It was interesting today, when Zeitgeist went to see a movie, that it was preceded by an announcement showing an empty cinema, covered in cobwebs and dust, bemoaning the death of the medium at the hands of pirates. Its aim was to take the audience on a guilt trip: ‘Why are you illegally downloading films?’ ‘Why aren’t you coming to see more films at the cinema?’ it pleaded. There are a couple of things strategically wrong with this approach. Firstly, what is the principle problem here? Alright, people are not going to the cinema as often as we would like. Zeitgeist remembers in a brief stint working for Fox several years ago that people went to the cinema 1.8 times a year in the UK. The Economist reports that the share of Americans who attend cinema at least once a month has declined from 30% in 2000 to 10% in 2011. The assumption is that people are instead pirating films at home, thereby depriving studios of money (ignoring research that suggests those that pirate are often avid cinema-goers, and optimistically equating every film downloaded to ticket revenue lost). Well, one quick way to address this is to make films legally available – at a sizeable premium – on multiple platforms day and date. We’ve argued this before, and entertainment trade Variety has used our argument for a lead editorial. It should be recognised, that, although the most prominent face of the film industry, cinema is not what makes the studio money; for years the bulk of profits have been made in home entertainment consumption. Furthermore, there are two fallacies here. One is that cinemas make most of their profit from the snacks people buy at the cinema, not the films themselves. If you want to increase margins, there should be a much more prominent focus on food options, and that means offering a wider, more tempting range of food to be eaten, which is then promoted more effectively. The way such snacks are currently promoted – “Let’s all go the lobby” – has not altered for a half century. Lastly and most egregiously, the communication is completely misdirected, talking to the very audience who is already doing what the ad asks them to do. The ad is shown nowhere but the cinema, therefore only people who go to the cinema will be subject to this guilt trip. To avoid feeling guilty, one can avoid the ad by avoiding the cinema. The logic is completely twisted. Negative communications have been shown to be much less effective in influencing behaviour than positive affirmation. So let’s think about a way to promote cinema that goes beyond a highlight reel of what movies are on in a particular season. More robust revenue streams will have to be found soon. Less people are turning out to the cinema, and in foreign markets, which are doing relatively well, a far smaller chunk of box-office receipts go to the studios.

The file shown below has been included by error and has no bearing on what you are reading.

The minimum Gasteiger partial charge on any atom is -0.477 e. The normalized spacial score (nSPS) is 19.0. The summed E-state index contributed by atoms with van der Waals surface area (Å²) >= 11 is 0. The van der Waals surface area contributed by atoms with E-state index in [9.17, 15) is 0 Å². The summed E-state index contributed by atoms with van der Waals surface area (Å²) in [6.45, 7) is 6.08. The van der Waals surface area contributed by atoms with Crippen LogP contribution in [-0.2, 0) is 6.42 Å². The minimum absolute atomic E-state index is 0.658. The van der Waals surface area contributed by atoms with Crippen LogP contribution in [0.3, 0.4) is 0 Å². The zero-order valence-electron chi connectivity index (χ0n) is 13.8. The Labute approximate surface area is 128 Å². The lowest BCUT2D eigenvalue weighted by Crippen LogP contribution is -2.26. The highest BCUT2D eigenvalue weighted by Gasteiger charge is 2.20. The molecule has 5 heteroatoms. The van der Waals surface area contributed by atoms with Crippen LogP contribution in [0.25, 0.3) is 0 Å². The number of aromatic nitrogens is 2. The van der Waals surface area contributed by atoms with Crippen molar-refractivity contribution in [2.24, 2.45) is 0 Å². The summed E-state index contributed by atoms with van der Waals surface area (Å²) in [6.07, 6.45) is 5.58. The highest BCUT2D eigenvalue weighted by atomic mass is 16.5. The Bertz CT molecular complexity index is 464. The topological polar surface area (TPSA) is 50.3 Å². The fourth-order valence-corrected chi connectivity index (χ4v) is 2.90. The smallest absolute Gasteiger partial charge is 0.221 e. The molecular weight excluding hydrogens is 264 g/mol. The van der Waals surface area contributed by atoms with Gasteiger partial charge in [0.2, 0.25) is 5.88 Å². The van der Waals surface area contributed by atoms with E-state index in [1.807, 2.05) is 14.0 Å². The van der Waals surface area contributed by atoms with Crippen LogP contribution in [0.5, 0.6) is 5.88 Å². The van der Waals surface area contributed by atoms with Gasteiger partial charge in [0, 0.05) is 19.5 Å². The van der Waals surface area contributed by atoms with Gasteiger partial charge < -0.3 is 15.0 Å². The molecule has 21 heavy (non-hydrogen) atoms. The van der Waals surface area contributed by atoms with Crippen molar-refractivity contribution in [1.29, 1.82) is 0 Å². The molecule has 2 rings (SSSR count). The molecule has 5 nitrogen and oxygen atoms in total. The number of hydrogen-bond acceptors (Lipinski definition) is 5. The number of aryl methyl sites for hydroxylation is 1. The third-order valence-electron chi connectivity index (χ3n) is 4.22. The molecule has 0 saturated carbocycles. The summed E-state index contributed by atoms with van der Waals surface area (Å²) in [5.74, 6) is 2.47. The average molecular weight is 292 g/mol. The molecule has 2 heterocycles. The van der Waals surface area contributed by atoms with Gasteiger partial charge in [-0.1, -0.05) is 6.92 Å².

What also played during the reel before the film started was a short film by Disney Animation that has been nominated for an Academy Award, called Paperman (see trailer above). Zeitgeist had watched the short some days ago on his iPhone after coming across it on Twitter, and enjoyed it thoroughly. It was exciting and convenient to be able to consume something so quickly after hearing about it. Moreover, it was instantly shareable with the 400-odd people who follow our tweets when we retweeted the link. Seeing it in the cinema today though really reinforced the power of the big screen; the detail you couldn’t see on the iPhone, the great sound, and the shared laughter and enjoyment from those around you. “Grandeur is a far from simple blessing”, writes Anthony Lane in the same article quoted at the beginning of this post, in The New Yorker back in 2008. The pleasure of watching something in the cinema is ultimately an irrational benefit, which can be hard to quantify, but even harder to ignore.